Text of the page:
As suggested in “The Effective Use of Liquidated Damages Provisions,” there can be a fine line between an enforceable liquidated damages provision and an unenforceable penalty clause.  Thus, when drafting an agreement, it is important to keep in mind that a payment-for-breach provision will only be enforceable if, at the time of drafting:

  1. It would be difficult to determine the damages that would be caused if the contemplated breach were to occur; and 
  2. The amount of the of the liquidated damages is a reasonable estimate of the actual damages that your company would suffer if there were a breach.

In light of these overarching principles, be sure that the contract expressly states that:

  1. All parties agree that if a breach were to occur, it would be difficult to determine actual damages;
  2. Based on what the parties presently know (include specifics if you can), they agree that $X is a reasonable estimate of the damages that would accrue if a breach occurred in the future; and
  3. All parties agree that the amount of liquidated damages is fair and reasonable and would not act as a penalty to the breaching party.
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In my previous post, I shared three best practices for preparing for a potential employee termination.  Here are two additional steps to consider in the termination process:

1. Prepare for possible exit interview scenarios.

Terminations are never easy and often become very personal.  In most situations, the key is to conduct the termination meeting as respectfully as possible.  In order to do so, it is advisable to have a plan addressing the following points:

a.  Who will be at the meeting?  Whenever possible, have two company representatives present, even if one is simply there to take notes.  Consider security outside the room in those situations where the employee may become volatile.

b.  What security measures will be taken while the employee is in the termination meeting?  Consider placing limitations on or completely shutting off access to company e-mail, company credit cards and company computer systems.  If the termination will not occur until a few weeks later, or transition is required from the employee, then completely shutting off access may not be the best course.  Limiting access to certain areas of the computer systems may be appropriate.

c.  What will be said?  Have a very short introduction, convey the … Keep reading

In an earlier post, “Is Arbitration Quicker, Cheaper and Better for You?” I discussed why having a faster and less expensive dispute resolution mechanism may not be in your best interest.  Make no mistake, however, the differences between traditional litigation and arbitration go well beyond the time and expense it takes to complete the respective processes.  The following are a few of the more notable substantive distinctions between these two dispute resolution mechanisms:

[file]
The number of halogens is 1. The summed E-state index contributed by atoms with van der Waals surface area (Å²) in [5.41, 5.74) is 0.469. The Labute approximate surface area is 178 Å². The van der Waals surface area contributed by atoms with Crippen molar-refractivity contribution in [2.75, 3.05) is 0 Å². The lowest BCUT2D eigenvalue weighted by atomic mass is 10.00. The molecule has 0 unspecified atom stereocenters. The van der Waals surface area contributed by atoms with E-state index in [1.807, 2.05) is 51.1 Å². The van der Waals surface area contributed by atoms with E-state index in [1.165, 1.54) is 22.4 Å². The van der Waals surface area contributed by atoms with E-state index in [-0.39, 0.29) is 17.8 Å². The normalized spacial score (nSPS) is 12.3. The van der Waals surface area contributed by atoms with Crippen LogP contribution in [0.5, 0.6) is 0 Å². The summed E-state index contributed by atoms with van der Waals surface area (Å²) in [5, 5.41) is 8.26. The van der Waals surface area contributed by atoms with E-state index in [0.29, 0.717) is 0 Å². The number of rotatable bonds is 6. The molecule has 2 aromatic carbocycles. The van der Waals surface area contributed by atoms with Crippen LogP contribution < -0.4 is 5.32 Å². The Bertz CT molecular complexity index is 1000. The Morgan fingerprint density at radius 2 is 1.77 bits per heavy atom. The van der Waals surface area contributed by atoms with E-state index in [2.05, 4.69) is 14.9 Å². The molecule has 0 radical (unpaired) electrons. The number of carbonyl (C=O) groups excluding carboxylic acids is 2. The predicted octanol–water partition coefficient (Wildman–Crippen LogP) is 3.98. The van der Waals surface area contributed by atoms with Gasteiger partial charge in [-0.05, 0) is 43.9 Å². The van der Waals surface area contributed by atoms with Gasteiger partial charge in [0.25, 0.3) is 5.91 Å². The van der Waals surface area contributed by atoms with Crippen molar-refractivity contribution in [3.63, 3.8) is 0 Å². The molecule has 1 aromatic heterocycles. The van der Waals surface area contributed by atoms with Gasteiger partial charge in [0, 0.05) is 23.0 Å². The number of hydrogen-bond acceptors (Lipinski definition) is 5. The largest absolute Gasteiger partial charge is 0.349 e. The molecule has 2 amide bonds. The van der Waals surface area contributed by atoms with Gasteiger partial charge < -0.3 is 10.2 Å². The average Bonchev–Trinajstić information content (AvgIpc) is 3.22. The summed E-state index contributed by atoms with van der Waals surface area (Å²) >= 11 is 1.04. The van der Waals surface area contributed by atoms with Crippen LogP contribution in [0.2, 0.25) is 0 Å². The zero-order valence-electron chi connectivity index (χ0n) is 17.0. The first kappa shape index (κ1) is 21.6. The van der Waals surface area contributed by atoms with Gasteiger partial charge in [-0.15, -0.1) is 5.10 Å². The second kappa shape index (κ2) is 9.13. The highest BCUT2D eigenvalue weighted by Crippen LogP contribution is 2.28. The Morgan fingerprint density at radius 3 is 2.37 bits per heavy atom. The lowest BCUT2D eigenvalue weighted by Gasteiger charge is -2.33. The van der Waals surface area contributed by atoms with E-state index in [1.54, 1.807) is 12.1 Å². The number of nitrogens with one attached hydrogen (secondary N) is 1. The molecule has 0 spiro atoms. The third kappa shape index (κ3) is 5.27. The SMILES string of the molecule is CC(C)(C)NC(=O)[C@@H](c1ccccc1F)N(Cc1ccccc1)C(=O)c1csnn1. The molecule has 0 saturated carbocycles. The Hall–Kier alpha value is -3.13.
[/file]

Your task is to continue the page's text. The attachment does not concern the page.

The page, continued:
1. Litigation allows for extensive “discovery” (e.g., depositions, document requests and interrogatories) from parties and non-parties.  Discovery in arbitration often is limited to document requests, but can be broadened by the arbitrator or agreement of the parties.
  2. Because arbitrators are not required to abide by any Federal or State Rules of Evidence, they routinely consider information that never would be admissible in court.
  3. A “bad” decision in a court of law almost always can be appealed.  An arbitrator’s decision, on the other hand, rarely can be appealed – even if it obviously is contrary to the applicable law.
  4. Notwithstanding a lack of empirical data, most litigators agree that arbitrators are much more likely than a judge/jury to issue a compromise decision and/or one based on fairness principles
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Employment attorneys and in-house counsel are used to the 4 p.m. phone call informing them that an employee must be terminated “today,” followed by a request for a separation agreement or advice on how to handle the termination.  More often than not, after asking a few questions we discover that, perhaps, the termination should be slowed down to ensure that we do it right. So, how should you prepare for a potential termination?  Get started with these three tips:

1. Assess the reason for the termination.

Often, the reason given for terminating an employee is that he or she was not a “good fit” – a conveniently vague term that ranges from a host of legitimate business reasons to code for unlawful discrimination.  Consequently, you need to drill down to what the real reason is for selecting this individual for termination at this time.  Eligibility for unemployment benefits and continuation of certain other benefits, such as health insurance, may be dependent on the reason for termination.… Keep reading

Like many lawyers, I learned way back in law school that an “agreement to reach an agreement is a contradiction in terms and imposes no obligation on the parties thereto,”  (Rosenfield v. United States Trust Co. ). What I didn’t learn until many years later, however, was that although a Letter of Intent (LOI) expressly says that the parties’ rights and obligations are subject to the execution of a full-blown contract, that LOI can be binding – even if the contemplated full-blown contract never is executed. 

I learned this through my representation of Robert and Juliann DiMinico in the case of McCarthy v. Tobin.  In that case, Ann Tobin and John McCarthy executed a one-page “Offer to Purchase Real Estate” in connection with Tobin’s condominium at Burrough’s Wharf.  The Offer to Purchase expressly made the parties’ rights and obligations “Subject to a Purchase and Sale Agreement satisfactory to Buyer and Seller,” which was required to be executed by August 16, 1995, and time was of the essence.  After McCarthy failed to return a signed Purchase and Sale Agreement by the August 16 deadline, Tobin sold her property to the DiMinicos.